Great! As a member of RPI's Class of 1964, which was the only one to go completely winless all four years, I found Herman Weiskopf's article on RPI football (Supermice of Another Troy, Oct. 3) most welcome. Certainly last year's victory left a lot of people in a state of disbelief, including me. I'm glad, too, that Mr. Weiskopf rioted that Rensselaer has the best undergraduate engineering around. Too often this fact is pushed into the background.
I must correct one wrong impression, however. I can't remember finding many people studying hard on weekends at RPI.
Your article on Rensselaer could have been written 50 years ago. I was a member of the 1915 team, which nearly spoiled the record by winning one game 9-0 over Worcester Tech. But we made up for that slight lapse by losing to Colgate 107-0 and Rutgers 96-0.
We played football, not to win—obviously, we hadn't a chance—but because we liked the game, and there was the spirit of Rensselaer. In practice scrimmage we never had two full teams. Bumps and batterings received and delivered in games were joyful releases from books, labs and drawing boards. I still can feel the happy crash of throwing a block or making a tackle. By the way, I weighed 145 and I was not the lightest man on the team.
EDWARD M. WALES
Sierra Madre, Calif.
As co-captains of the 1966 RPI football team, we honestly feel that the addition of one word, i.e., "challenge," and the deletion of just one word, "indifferent," could have made the article more reflective of our feelings concerning football at Rensselaer. Certainly Coach Riendeau is not a defeatist. When he took the job after being told that there was no chance the team would ever play .500 ball, he accepted the challenge of molding a better-than-.500 ball club—which we feel he has done in less than four years. We play football because there is a challenge and because, no matter what happens on any one Saturday afternoon, a new challenge will be there the following week.
Although the engineering talents of RPI football players have not yet been successfully applied on the gridiron, the RPI cheering section has been successful in adapting classroom techniques to the sidelines. Witness the E[x] (pronounced e to the x) cheer structurally designed to impel the Engineers to victory:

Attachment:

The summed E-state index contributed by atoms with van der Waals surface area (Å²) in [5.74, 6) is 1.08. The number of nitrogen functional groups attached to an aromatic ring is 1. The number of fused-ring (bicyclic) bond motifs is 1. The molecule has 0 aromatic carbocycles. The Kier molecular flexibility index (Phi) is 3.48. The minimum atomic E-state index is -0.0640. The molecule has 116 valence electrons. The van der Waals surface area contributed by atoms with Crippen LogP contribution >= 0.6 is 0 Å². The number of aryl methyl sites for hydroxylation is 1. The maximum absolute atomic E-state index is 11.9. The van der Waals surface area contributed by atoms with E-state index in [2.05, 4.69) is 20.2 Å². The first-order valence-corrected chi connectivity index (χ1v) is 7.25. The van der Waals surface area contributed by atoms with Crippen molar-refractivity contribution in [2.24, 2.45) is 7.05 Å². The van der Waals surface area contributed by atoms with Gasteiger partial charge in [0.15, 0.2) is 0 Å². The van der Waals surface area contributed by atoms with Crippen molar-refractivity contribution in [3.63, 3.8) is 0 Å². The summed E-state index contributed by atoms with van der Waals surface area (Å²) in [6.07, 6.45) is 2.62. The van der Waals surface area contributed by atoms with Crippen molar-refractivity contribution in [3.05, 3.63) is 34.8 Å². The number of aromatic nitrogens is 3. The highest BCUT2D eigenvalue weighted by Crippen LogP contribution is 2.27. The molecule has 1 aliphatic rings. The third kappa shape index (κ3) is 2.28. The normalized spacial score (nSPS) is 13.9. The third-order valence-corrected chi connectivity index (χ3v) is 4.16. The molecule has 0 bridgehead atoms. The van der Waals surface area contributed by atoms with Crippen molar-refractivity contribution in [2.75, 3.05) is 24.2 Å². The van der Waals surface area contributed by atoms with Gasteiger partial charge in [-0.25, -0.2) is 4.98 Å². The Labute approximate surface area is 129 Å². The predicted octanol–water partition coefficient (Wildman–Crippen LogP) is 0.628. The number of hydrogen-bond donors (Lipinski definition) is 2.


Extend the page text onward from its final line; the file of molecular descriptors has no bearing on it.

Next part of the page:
Cosine, secant, tangent, sine
Square root, cube root
Log of pi
I read your October 3 article. Two Hulls Make Twice as Much Wreckage, about the first world multihull championship, with rising indignation. If one would believe what your man has written. Little Neck Bay resembled Pearl Harbor at noon, December 7, 1941. The multihull boat has a hard enough time to gain acceptance without such ridicule as you printed. True, the turnout was low and the winds were high, but what would have been wrong with giving Victor Tchetchet, Bob Harris and the rest of the race committee some credit? These people went out of their way to stage a multihull event when not many others would.
You also ignored the handicap and the fact that Wildwind was third in the corrected-time standings. What about the fellow who won the regatta, Walt Hall in a Shearwater? From your description of the races I think my wife and I must have been lucky to finish fourth without just disintegrating.
With friends like you multihull enthusiasts don't need enemies.
Thank you for an excellent article on the world multihull sailboat championships, held on western Long Island Sound. Hugh Whall's expression of the general tempo of the event showed great insight. His account of Wildwind's unique performance, speed and design is most appreciated.
However, he failed to mention my partner and Wildwind's Co-owner-Skipper Norman Riise (expert in epoxy plastics, without whom Wildwind could not be maintained in championship condition) and crew members Jay Johnson and Chuck Gardener. Without these three, nothing!
Incidentally, we sincerely expect there will be a second world multihull championship next year, despite the drubbing from the weather everyone took this year.
Balboa Island, Calif.